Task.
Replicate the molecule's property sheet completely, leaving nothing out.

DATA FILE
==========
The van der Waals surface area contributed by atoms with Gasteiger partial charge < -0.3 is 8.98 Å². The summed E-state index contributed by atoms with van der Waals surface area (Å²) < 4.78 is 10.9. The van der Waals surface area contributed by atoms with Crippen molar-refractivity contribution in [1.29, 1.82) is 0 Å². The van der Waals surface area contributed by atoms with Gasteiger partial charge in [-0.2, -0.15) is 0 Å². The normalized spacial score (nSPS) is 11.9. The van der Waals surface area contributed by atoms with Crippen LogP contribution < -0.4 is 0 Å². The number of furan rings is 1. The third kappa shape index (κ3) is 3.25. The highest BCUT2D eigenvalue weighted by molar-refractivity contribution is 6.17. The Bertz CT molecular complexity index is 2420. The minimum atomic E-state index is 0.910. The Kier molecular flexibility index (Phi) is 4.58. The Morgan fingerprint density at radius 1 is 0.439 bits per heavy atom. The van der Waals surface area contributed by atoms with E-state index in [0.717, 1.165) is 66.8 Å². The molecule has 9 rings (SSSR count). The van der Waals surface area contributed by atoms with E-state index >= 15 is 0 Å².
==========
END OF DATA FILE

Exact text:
The van der Waals surface area contributed by atoms with Gasteiger partial charge < -0.3 is 8.98 Å². The summed E-state index contributed by atoms with van der Waals surface area (Å²) < 4.78 is 10.9. The van der Waals surface area contributed by atoms with Crippen molar-refractivity contribution in [1.29, 1.82) is 0 Å². The van der Waals surface area contributed by atoms with Gasteiger partial charge in [-0.2, -0.15) is 0 Å². The normalized spacial score (nSPS) is 11.9. The van der Waals surface area contributed by atoms with Crippen LogP contribution < -0.4 is 0 Å². The number of furan rings is 1. The third kappa shape index (κ3) is 3.25. The highest BCUT2D eigenvalue weighted by molar-refractivity contribution is 6.17. The Bertz CT molecular complexity index is 2420. The minimum atomic E-state index is 0.910. The Kier molecular flexibility index (Phi) is 4.58. The Morgan fingerprint density at radius 1 is 0.439 bits per heavy atom. The van der Waals surface area contributed by atoms with E-state index in [0.717, 1.165) is 66.8 Å². The molecule has 9 rings (SSSR count). The van der Waals surface area contributed by atoms with E-state index >= 15 is 0 Å².